Much has been said about the great ghazal singer Jagjit Singh, who passed away this morning, and much more will be said and written about the musical genius. My mind goes back to the late 70s when I, a collector and avid listener of ghazals and semi-classical music, heard the poem Baat niklegi to door talak jayegi. It swept me off my feet. I had never heard him or his name before.
Jagjit had the finesse of Talat Mahmood and the skill which may not have equalled but came pretty close to Mehdi Hasan’s in the field of ghazal rendition. He said Mehdi Hasan was his guru. That showed not only Mehdi Hasan’s stature but also Jagjit’s greatness in acknowledging it.
In 1979 he and his singer-wife Chitra came to Karachi to perform at concerts. Both of them clicked. EMI Pakistan released the recordings of live performances on audio cassettes. To say that they flew off the shelves of music stores is to say the very obvious. Among the places that the duo performed was the Karachi Press Club, where he was besieged by music fans. That was the only time I met him.
During this trip, he took the ashirwad of his ideal, Mehdi Hasan. He spoke warmly about his ‘spiritual guru’ in subsequent years. When I was doing a book on Mehdi Hasan, he was among the first to give his views in print and subsequently recorded his comments for one of the two CDs that accompany the slim volume. The tributes are worth listening to.
In a telephone conversation, he regretted that Mehdi Hasan had been suffering for so long and added that at least he was still with us. “I would love to see him back on his feet and back in front of a mike,” said Jagjit. But the younger singer couldn’t wait for that to happen, he passed away. By the way, Mehdi Hasan’s family members haven’t told him about Jagjit’s demise. He is in no position to bear that shock.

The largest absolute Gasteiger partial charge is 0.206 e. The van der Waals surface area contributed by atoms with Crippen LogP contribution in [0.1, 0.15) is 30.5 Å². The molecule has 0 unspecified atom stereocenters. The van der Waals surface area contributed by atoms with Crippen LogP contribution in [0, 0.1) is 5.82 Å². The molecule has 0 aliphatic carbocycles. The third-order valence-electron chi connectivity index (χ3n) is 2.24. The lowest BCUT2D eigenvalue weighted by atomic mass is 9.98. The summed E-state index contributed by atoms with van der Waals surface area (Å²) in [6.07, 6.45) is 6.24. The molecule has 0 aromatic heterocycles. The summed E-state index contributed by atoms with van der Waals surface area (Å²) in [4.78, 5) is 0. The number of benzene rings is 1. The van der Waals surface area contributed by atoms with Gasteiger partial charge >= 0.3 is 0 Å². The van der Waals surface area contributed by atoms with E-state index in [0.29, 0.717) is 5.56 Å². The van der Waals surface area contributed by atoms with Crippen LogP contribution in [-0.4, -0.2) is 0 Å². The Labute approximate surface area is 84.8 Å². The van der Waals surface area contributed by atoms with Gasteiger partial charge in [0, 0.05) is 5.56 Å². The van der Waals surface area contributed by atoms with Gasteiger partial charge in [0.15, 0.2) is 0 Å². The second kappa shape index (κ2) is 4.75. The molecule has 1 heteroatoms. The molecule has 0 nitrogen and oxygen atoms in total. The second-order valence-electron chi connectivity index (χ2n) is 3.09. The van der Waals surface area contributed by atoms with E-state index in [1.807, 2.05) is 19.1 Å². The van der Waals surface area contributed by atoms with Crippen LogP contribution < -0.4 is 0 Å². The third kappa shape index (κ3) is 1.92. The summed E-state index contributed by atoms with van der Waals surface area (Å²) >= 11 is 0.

Excerpts from Jagjit Singh’s comments published in the book Mehdi Hasan: The Man and his Music may well be recalled: “Mehdi sahib’s selection of ghazals is remarkable. His pronunciation is flawless and the magic of his rendition is heightened by the impeccable manner in which he enunciates the words. His voice retains its balance whether he touches the low notes or hits the high ones.” If any singer ever came closest to Mehdi Hasan then he was none other than Jagjit Singh.
The writer, who jointly authored the bestselling ‘Tales of Two Cities’ with Kuldip Nayar and more recently compiled and created ‘Mehdi Hasan: The Man and his Music’ writes and lectures on music, literature and culture. He also reviews books and pens travelogues and humorous pieces, and can be contacted at firstname.lastname@example.org